Fuzzy/Hugbear, it's not magic. If you look where you want to go, which is often PHYSICALLY described as pointing with your chin (you actually need to turn your head, not just avert your eyes), you will shift weight subtly (sometimes not so subtly) and without any awareness, you will push on the handle bar accordingly and the bike steers based on the input. (As you get more experienced, you do this with full awareness and on purpose)

    The other thing is that if you look where you want to go, rather than what you're trying to avoid, your body remains more relaxed and you're less likely to oppose the steering input on one side of the bars, with the butt clenching rigid eyes wide open panic death grip on the other side of the bars.

    Afterall, FOR ANY STEERING TO OCCUR, all the forces input into and across the bars, have to bascially resolve to an imbalance.

    Steering - at it's simplest non technical understanding is push left to go left, push right to go right. You are NOT turning the handle bars except for when you a riding at slow speed.

    Anyway, I really didn't want to go anywhere near techo stuff... can't help it... ooops.
  9. dude try car first, easier
  10. Where you look is where you go. If you look down you go in a straight line. So if you're turning a corner and you look down your bike will go straight.

    When you corner (not including U turns and tight, slow corners) you counter stear. R turn, handle bars pointed to the left etc.

    High speed turn is inside elbow straight, look through the corner.

    Good luck
  11. hugbear, you want to buy a good book. Then read and understand it. Then every time you ride, practice something in the book. Then, eventually do an advanced course once you've absorbed all you can that way.

    At least, it worked for me.

    I recommend "Proficient Motorcycling", its on Amazon. There are a bunch of good ones out there.

  12. :? :-k What the????????? :-k :?


    Timmy, please explain the straight elbow thing? :?
  13. i think he means u wanna straighten ur elbow nice n hard, thus turning the handlebars in the opposite direction of the turn, agressively - an agressive countersteer.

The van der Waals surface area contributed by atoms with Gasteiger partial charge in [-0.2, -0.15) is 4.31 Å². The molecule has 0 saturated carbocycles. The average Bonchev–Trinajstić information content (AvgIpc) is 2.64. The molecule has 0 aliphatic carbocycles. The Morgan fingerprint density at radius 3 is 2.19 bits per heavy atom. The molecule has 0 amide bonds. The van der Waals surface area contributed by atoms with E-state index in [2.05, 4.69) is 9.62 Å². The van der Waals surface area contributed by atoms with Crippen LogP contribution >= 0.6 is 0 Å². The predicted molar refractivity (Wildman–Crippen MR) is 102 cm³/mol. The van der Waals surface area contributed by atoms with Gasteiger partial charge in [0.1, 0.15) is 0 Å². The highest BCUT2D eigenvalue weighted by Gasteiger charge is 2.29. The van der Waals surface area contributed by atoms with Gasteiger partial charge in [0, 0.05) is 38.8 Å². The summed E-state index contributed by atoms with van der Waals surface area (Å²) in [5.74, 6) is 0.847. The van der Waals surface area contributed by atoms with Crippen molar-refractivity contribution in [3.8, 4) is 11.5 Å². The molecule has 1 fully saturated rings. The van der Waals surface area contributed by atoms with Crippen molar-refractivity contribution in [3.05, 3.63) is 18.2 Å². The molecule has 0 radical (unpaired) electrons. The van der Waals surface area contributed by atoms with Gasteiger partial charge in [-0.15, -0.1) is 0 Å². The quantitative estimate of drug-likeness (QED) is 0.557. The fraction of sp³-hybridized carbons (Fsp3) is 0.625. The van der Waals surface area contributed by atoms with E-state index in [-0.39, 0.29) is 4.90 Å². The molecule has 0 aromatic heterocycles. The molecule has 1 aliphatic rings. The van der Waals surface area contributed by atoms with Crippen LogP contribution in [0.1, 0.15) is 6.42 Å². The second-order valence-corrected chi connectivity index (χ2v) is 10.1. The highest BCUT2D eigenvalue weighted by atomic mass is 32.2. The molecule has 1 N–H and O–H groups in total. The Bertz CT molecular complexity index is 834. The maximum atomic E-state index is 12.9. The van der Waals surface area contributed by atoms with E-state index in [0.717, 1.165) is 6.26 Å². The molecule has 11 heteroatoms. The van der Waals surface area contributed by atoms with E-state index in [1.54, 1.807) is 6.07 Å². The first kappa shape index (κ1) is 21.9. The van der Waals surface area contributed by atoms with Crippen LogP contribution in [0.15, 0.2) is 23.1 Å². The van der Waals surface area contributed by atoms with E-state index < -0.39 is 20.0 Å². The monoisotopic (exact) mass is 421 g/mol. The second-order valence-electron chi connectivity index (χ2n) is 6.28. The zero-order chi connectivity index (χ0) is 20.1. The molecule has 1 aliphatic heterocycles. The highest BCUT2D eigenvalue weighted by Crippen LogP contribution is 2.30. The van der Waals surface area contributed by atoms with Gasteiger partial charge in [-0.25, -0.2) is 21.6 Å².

what timmy failed to mention is you dont wanna lock and hold this position, or try to, or anything. even then i dont think you wanna throw the bars that hard.

    sh!t i dont even ride, but thrashing it round like that sounds like your just gonna lose it quicksmart :?

    i think i shall use postcount as a minor judge of knowledge/who to listen too... :p
  14. hmm.

    if they cant help you, nothing can :grin:
  15. #16 Seany, Jul 19, 2007
    Last edited by a moderator: Jul 13, 2015
    For when you get HEAPS better. :grin:
    But the points of dropping your shoulder and moving your upper body weight are useful well before you worry about scraping your knee sliders. :)
  16. thanks so much for that, am definitely getting that book
  17. Do that at your peril.

    The most efficient counter steer input is one where your forearm is at 90degrees to the steering angle. On most sports bike, logistics means at best, having the forearm parallel with the ground...

    How you can get a locked straight elbow and give the bars the most efficient input does not make any sense what so ever.

    Timmy failed to mention a bunch more stuff in his efforts to summarise.

    Look, my post isn't better coz I have a higher post count.

    If Timmy came back and justified his post at length and it was BS, you can be pretty sure - since we regulars like to protect new riders - his post would be climbed all over. If it wasn't BS, he'd be patted on the back.

    Right now as it stands, IMO I think it's simply worth ignoring for the time being.

  18. +1
    Forget Timmy's post for now and watch the videos I posted. They saved me writing a 2k word essay and explain it better than words alone could do anyway. Watch the first 3 and you will have a good understanding of counter steering. Watch the 4th and you'll get great tips on cornering in general. Those tips are not 'knee down' specific. Getting the knee down is a side effect of good technique (not the goal). Thus, the tips in that vid are tips for good technique. :)